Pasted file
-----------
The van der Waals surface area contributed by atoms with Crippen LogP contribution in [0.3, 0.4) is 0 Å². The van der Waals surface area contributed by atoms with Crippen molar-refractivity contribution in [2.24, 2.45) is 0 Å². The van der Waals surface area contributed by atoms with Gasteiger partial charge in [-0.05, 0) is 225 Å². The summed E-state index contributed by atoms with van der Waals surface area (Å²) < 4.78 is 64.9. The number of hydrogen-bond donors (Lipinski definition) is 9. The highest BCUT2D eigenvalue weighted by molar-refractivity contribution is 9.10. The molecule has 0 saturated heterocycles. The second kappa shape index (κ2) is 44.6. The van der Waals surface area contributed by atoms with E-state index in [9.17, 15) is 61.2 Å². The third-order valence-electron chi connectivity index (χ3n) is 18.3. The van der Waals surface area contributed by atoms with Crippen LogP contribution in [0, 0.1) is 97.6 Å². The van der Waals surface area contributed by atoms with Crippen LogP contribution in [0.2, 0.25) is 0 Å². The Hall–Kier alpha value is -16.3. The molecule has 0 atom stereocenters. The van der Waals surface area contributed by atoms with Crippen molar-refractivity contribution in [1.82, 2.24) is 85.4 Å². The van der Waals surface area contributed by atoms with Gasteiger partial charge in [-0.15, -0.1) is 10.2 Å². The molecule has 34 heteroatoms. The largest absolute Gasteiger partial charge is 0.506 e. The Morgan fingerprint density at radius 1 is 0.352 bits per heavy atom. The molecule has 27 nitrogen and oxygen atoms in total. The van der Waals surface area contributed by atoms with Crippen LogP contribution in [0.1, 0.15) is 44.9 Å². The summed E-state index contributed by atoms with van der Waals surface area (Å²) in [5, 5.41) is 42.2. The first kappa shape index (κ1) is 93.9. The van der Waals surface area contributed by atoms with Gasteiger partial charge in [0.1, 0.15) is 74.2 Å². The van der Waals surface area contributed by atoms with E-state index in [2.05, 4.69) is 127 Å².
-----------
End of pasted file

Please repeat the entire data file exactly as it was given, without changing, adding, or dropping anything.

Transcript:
The van der Waals surface area contributed by atoms with Crippen LogP contribution in [0.3, 0.4) is 0 Å². The van der Waals surface area contributed by atoms with Crippen molar-refractivity contribution in [2.24, 2.45) is 0 Å². The van der Waals surface area contributed by atoms with Gasteiger partial charge in [-0.05, 0) is 225 Å². The summed E-state index contributed by atoms with van der Waals surface area (Å²) < 4.78 is 64.9. The number of hydrogen-bond donors (Lipinski definition) is 9. The highest BCUT2D eigenvalue weighted by molar-refractivity contribution is 9.10. The molecule has 0 saturated heterocycles. The second kappa shape index (κ2) is 44.6. The van der Waals surface area contributed by atoms with E-state index in [9.17, 15) is 61.2 Å². The third-order valence-electron chi connectivity index (χ3n) is 18.3. The van der Waals surface area contributed by atoms with Crippen LogP contribution in [0, 0.1) is 97.6 Å². The van der Waals surface area contributed by atoms with Crippen LogP contribution in [0.2, 0.25) is 0 Å². The Hall–Kier alpha value is -16.3. The molecule has 0 atom stereocenters. The van der Waals surface area contributed by atoms with Crippen molar-refractivity contribution in [1.82, 2.24) is 85.4 Å². The van der Waals surface area contributed by atoms with Gasteiger partial charge in [-0.15, -0.1) is 10.2 Å². The molecule has 34 heteroatoms. The largest absolute Gasteiger partial charge is 0.506 e. The Morgan fingerprint density at radius 1 is 0.352 bits per heavy atom. The molecule has 27 nitrogen and oxygen atoms in total. The van der Waals surface area contributed by atoms with Crippen LogP contribution in [0.1, 0.15) is 44.9 Å². The summed E-state index contributed by atoms with van der Waals surface area (Å²) in [5, 5.41) is 42.2. The first kappa shape index (κ1) is 93.9. The van der Waals surface area contributed by atoms with Gasteiger partial charge in [0.1, 0.15) is 74.2 Å². The van der Waals surface area contributed by atoms with E-state index in [2.05, 4.69) is 127 Å².